Religion plays a boundless role in the socialization of every society; because of that, and regardless of our beliefs, each one of us should care about the status of religious liberty. Research has shown that religion impacts societal and individual health.
“…adolescents who frequently attend religious services and have a high level of spiritual support from others in their community have the lowest levels of depression.” Similarly, another study showed that, “…[S]tudents who attended religious activities weekly or more frequently were found to have a GPA 14.4 percent higher than students who never attended.”
These two demographics alone speak loudly for the importance of religious practice, and those are but two of hundreds of similar statistics.
It should come as no surprise to you when I say that some religious beliefs and practices do not align with the popular and seemingly general opinion of America. But, that’s the beauty of being an American, isn’t it? It means that you and I can agree to disagree; that our beliefs or our ways of life do not need to align completely in order for us to live in harmony. The beauty of being an American lies in the fact that we are free from oppression, dominance and coercion. Or, at least that was an American ideal.
We are shifting toward an air of intimidation and uniform equality. That is to say that Americans should live, behave and view life all in the same way. May I be so bold as to point out that if these are your ideals, they surely did not originate in the principles that founded America.
It’s time to regain a sense of unity. Being joined together for a common purpose, by common feelings; feelings of respect despite differences and harmony in the face of disagreement. Our policies and our laws need to reflect a win-win scenario. Someone I admire recently said that laws are created for the good of the whole, and rarely for the good of an individual alone. Shouldn’t the liberties of all, and not just a few be protected and defended?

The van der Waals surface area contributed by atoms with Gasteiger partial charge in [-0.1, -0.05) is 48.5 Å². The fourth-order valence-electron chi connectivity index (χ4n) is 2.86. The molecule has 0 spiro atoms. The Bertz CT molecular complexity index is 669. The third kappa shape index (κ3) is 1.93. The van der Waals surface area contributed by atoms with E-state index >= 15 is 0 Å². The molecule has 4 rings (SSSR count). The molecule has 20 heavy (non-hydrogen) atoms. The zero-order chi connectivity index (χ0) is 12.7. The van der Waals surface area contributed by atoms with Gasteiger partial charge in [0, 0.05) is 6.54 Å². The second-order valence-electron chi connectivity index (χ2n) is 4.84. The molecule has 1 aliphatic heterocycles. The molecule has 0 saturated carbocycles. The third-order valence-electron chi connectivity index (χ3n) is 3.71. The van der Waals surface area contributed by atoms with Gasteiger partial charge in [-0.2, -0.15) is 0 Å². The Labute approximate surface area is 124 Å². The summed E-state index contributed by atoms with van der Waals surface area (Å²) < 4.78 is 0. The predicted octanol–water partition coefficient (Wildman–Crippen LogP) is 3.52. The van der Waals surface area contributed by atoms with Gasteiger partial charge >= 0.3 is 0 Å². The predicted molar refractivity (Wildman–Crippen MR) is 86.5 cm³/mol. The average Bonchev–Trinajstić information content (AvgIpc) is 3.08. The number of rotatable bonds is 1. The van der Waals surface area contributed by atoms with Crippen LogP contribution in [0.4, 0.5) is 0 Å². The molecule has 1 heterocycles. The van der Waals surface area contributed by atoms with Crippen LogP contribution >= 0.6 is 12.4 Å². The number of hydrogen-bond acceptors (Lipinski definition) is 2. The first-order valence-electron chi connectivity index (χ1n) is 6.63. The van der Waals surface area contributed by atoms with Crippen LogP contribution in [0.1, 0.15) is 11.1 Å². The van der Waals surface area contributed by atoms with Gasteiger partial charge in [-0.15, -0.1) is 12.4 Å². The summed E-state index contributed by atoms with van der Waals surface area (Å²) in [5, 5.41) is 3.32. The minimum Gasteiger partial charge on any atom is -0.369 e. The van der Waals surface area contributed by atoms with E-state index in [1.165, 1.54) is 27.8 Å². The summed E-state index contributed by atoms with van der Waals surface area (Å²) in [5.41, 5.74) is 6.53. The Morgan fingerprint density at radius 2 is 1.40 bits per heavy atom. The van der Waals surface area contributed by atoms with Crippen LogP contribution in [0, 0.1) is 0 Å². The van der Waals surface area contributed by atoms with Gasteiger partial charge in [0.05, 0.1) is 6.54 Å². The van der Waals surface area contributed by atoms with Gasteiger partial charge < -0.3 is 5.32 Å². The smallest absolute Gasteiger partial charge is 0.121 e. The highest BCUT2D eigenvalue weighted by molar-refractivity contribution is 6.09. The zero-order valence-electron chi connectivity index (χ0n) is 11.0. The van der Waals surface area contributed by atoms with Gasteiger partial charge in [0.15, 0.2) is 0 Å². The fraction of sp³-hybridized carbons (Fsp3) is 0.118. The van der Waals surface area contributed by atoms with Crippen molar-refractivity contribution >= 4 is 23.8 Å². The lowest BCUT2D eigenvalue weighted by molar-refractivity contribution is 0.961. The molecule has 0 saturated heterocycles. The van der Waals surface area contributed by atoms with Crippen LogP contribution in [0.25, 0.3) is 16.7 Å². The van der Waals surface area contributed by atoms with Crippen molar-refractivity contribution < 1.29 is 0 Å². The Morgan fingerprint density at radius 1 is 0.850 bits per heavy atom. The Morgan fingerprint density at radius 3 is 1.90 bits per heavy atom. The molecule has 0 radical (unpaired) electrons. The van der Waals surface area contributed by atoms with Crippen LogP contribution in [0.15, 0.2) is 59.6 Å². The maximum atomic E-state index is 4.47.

Utah’s recent Antidiscrimination and Religious Freedom Amendment Bill did this well, holding gender identity as something of value and importance to its citizens, stating that, "[One’s] gender identity is [a] sincerely held, part of a person's core identity.” While still respecting the liberties and beliefs of religious parties and individuals by affirming that, “An employee may express the employee's religious or moral beliefs and commitments in the workplace…”
Conversely, an attitude of discord and antagonism is fostered in this statement by Senator Hilary Clinton last year at the Women in the World Summit Conference. In her keynote address she stated that, “…deep seeded cultural codes, religious beliefs and structural biases have to be changed.”
This “us vs. them” mentality has got to go. America cannot thrive while it is fighting an internal battle. It is possible for people of different moral codes to coexist and cooperate without forcing views on one another.
Each of us have many friends and family members with whom we do not entirely agree with on any number of subjects, yet we love and cherish the relationships that we have with these people; because they are built on a foundation of respect understanding. It is not mandatory that we all see eye to eye, but that we operate from the same basic framework.
Religion’s truest practices only impact society positively, weather you worship or not, this fact should cause you to question policies that do not protect freedom of belief, conscious or practice- for every party. Everyone should be free to live according to the dictates of their conscience, in a society that protects liberty and justice for all.